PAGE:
Later, for $15.00, Wagner said, he bought one of the early metal detectors, a military surplus unit, prototype of the wands so common and sophisticated now at prices into the thousands of dollars. With this detector he sought and located the encampment area of the Spaniards and uncovered cannon balls, swords, and various artifacts. Examples of what he found can be viewed today in a museum owned and operated by the state of Florida on the very site of the Spaniards' encampment. Ultimately Mr. Wagner rented an airplane to look for dark spots in the ocean that might be the remnants of a ship, and he found them. Having noted the location, soon he and the pilot took out a boat and found the sunken ship's bed of ballast stones and a number of cannons, the timbers of the vessel having disintegrated ages ago. The next step was to buy a surplus navy launch and form a team of congenial divers and associates, at first bound only by a gentlemen's agreement and backed only by a salvage permit from the state of Florida. All of this took place over a period of years before it evolved into the Real Eight Company, the origin of whose name is obvious.


 Kip Wagner with his $15.00 surplus metal detector on at the 1715 salvage site.

   Wagner and his people originally built a dredge and suction apparatus; only later did they adopt the blower principle of their subcontractor Mel Fisher. The first finds were pieces of clay pots. With time came the jewels, the Chinese porcelain, the silverware, the gold and silver ingots, and as many as 10,000 gold cobs of the Mexico, Peru, and Colombia mints; and mostly in encrusted clusters, well over 100,000 silver cobs of all denominations. You can read all about it in January 1965 issue if the National Geographic magazine, or you can try to find a copy of Kip Wagner's own book, Pieces of Eight, a forthright narrative that is eminently readable, and also more accurate than all the other publications that have tended to romanticize the topic.
   The salvage coins were all cobs, most of them minted between 1711 and 1715 in Mexico City, although all the other colonial mints and numerous earlier dates were represented too, some of the dates extending well back into the 1600s. Many of the dates and types of the 1700-1715 period had been either rare or unknown. Now they are less rare but still sell at ever higher prices because of the demand created by the years of publicity of the finds. Furthermore, what most distinguishes the cobs recovered from the 1715 fleet from those of other shipwrecks is their generally good weight. This would be expected of the gold cobs, since gold does not corrode, but for some reason the general run of silver cobs is superior to those of the 1733 fleet or to those from the Atocha and Margarita, all from different periods it is true, yet all from tropical waters around Florida.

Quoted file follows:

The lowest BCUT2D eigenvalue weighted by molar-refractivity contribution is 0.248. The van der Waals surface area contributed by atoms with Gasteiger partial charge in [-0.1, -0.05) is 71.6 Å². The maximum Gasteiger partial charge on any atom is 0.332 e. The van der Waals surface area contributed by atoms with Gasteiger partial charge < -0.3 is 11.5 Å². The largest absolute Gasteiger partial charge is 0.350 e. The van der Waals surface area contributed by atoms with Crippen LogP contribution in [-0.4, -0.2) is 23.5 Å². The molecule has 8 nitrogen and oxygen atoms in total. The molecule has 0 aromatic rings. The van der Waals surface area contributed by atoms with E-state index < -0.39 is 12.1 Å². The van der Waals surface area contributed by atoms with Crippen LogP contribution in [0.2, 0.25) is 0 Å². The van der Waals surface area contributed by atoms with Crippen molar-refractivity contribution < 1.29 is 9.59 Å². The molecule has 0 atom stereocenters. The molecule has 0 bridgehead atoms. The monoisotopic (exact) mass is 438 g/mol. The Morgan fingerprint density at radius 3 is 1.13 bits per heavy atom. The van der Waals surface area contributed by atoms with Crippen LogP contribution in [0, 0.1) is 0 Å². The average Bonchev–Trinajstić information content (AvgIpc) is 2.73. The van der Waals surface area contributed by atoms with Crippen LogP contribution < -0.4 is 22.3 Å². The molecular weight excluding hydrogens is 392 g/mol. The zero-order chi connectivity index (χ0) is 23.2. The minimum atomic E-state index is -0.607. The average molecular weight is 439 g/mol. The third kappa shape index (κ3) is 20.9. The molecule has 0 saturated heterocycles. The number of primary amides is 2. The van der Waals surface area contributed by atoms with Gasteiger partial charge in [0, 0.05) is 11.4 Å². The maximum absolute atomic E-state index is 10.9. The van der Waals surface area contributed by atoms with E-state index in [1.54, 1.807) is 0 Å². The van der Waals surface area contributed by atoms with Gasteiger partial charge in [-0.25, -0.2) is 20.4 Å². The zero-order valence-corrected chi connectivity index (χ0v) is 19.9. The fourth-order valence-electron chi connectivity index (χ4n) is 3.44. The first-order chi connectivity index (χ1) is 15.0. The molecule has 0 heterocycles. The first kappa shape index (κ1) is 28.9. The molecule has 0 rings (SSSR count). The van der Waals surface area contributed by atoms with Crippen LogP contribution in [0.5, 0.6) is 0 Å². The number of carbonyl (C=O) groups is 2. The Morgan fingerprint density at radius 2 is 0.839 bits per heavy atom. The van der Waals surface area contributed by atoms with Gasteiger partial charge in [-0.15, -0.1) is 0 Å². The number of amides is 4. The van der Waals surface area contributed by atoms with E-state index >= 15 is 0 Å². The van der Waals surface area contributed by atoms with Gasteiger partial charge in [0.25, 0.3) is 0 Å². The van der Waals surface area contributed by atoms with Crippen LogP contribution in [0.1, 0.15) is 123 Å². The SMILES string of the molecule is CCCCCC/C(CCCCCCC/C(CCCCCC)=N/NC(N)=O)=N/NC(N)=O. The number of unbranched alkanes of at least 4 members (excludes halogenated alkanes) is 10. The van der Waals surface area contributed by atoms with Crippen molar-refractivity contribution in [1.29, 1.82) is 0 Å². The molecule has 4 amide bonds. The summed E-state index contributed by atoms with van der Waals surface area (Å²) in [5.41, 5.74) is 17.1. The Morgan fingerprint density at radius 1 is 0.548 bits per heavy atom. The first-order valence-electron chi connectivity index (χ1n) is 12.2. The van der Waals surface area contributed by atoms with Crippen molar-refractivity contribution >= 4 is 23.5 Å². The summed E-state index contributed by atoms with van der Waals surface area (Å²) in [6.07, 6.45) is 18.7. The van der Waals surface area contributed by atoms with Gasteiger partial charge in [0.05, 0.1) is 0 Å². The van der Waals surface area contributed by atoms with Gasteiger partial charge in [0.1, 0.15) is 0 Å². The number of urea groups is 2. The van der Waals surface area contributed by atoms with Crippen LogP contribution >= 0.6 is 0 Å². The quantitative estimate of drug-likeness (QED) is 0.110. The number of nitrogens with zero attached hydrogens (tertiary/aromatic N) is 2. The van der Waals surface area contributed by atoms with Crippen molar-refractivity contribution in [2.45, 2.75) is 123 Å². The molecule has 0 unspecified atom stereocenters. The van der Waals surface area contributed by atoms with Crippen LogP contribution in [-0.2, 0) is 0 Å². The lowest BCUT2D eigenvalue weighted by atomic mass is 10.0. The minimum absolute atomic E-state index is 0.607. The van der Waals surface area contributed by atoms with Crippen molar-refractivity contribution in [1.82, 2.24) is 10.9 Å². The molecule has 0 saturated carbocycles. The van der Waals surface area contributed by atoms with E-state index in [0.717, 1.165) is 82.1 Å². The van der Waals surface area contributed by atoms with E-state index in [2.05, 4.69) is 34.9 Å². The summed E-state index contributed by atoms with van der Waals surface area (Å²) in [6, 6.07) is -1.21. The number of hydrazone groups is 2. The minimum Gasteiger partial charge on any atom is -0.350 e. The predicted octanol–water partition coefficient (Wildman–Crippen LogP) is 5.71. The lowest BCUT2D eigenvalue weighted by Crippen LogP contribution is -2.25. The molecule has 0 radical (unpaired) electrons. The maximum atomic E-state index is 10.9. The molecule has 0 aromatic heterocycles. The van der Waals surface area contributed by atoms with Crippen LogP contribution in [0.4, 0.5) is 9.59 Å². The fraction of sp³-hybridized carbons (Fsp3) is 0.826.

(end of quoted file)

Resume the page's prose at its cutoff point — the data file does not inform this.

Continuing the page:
John Brandon's group of treasure hunters find an eight reale this day.

    As the salvage operation on the 1715 fleet reached diminishing returns, some of the associates like Mel Fisher headed for Key West and other areas to search for new wrecks. Do not believe, however, that the 1715-fleet search is over. Other galleons remain undiscovered, search areas are still leased from the state, and even old wreck sites continue to deliver quantities of gold cobs to an insatiable numismatic market. Some of the material throughout the state of Florida-divers, beachcombers, and old-time collectors who love their cobs and sell only when they must. The one collector that never sells is also the one with the largest collection of them all- the state of Florida. Spain lost it all to America, whence it came.

References

For additional information see:  "The Practical Book Of Cobs," by Daniel Sedwick and Frank Sedwick, Library of Congress Catalog Card Number 94-67562

 

 
Commemorative Coin Sets

Pieces of Eight
by Kip Wagner
As Told To
L.B. Taylor, Jr.
This is a reprint of the 1966 book, now a desirable collectors item. The Real Eight Corporation located eight of the eleven ships of the ill fated 1715 Fleet.
Filled with illustrations, photographs and maps this is a favorite of all treasure hunters. 220 pages
Soft bound  $18.00